Energy

Tesla confirms Model 3 battery pack uses 2170 form factor cells

Tesla has confirmed through its 2017 Second Quarter Update Letter that Model 3 is using the company’s high energy density 2170 cells in its battery pack. This confirmation puts to rest previous speculation that Tesla was producing a lithium ion cell with a much larger form factor specifically for Model 3.

Tesla had begun mass production of its 2170 form factor cells earlier in the year for use in its line of commercial and home energy storage solutions – Powerpack and Powerwall. The company confirmed today that Model 3 battery packs will also be sharing the same lithium ion cell type, however built on a new production line at the Gigafactory facility outside of Reno, Nevada.



“Model 3 drive units as well as battery packs made with our proprietary 2170 form factor cells are being built on new lines at Gigafactory 1. We are now fine-tuning these manufacturing lines to significantly increase the production rate.” said Tesla in its update letter.

Tesla’s proprietary 2170 cells, produced in conjunction with partner Panasonic, replaces the more common 18650 form factor cells that’s currently being used in the Model S and Model X battery packs. Tesla CTO JB Straubel noted earlier in the year that the 2170 cells were designed from the ground up to be the optimal in size and energy density for electric vehicles, balancing energy storage with external surface area to allow for sufficient cooling.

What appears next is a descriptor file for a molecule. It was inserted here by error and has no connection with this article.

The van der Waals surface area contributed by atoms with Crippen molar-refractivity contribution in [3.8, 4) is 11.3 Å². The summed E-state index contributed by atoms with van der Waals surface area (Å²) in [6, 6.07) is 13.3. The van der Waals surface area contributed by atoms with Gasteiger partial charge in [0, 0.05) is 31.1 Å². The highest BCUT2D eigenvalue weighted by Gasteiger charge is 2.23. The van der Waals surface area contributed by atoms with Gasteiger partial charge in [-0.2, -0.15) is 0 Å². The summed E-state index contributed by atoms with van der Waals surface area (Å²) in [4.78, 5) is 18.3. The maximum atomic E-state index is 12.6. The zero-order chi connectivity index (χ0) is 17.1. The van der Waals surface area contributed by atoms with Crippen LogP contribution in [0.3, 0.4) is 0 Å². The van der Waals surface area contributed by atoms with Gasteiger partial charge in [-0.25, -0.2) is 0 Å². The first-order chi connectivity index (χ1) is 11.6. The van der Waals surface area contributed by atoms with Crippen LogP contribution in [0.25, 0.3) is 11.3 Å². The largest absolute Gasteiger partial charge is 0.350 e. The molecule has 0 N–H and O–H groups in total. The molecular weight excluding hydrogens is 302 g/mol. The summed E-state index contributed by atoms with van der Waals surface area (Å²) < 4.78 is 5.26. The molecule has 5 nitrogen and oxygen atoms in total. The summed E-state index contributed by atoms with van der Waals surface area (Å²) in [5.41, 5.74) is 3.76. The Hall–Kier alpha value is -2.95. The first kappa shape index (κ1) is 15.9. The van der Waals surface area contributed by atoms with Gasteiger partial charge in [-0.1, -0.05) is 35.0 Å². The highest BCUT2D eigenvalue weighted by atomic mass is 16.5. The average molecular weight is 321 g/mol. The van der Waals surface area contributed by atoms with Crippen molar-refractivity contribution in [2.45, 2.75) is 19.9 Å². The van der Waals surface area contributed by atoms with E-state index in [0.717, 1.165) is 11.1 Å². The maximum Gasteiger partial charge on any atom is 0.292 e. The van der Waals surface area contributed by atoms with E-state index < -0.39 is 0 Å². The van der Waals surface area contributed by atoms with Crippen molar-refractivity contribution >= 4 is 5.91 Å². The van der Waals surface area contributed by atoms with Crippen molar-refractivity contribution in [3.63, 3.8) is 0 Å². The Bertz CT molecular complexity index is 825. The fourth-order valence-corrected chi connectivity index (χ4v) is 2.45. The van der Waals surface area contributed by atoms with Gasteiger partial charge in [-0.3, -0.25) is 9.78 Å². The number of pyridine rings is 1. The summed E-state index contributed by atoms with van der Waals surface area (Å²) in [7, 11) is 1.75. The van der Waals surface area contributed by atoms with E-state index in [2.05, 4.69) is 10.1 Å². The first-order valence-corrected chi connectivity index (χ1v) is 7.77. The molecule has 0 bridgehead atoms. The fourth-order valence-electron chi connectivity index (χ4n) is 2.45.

Though one might assume that future Model S and Model X refreshes may also include a battery pack upgrade in the form of newer 2170 cells and similar to Model 3’s battery pack, Tesla CEO Elon Musk indicated that there’s no such plans. “No plans to change cell form factor for X and S” said Musk in a tweet posted in June.

The decision to maintain two types of battery cells might have something to do with being able to maintain production and supply chain efficiency. With commodity 18650 form factor cells readily available and production lines for Model S and X well established at the Fremont factory, creating new production lines as they did with Model 3, and reworking the factory to accommodate a different Model S and Model X battery specification is likely something that might take place down the road. For now, disruption to an already well-established supply chain would arguably provide little value to the company and, let’s not forget, Wall Street.

Tesla confirms Model 3 battery pack uses 2170 form factor cells

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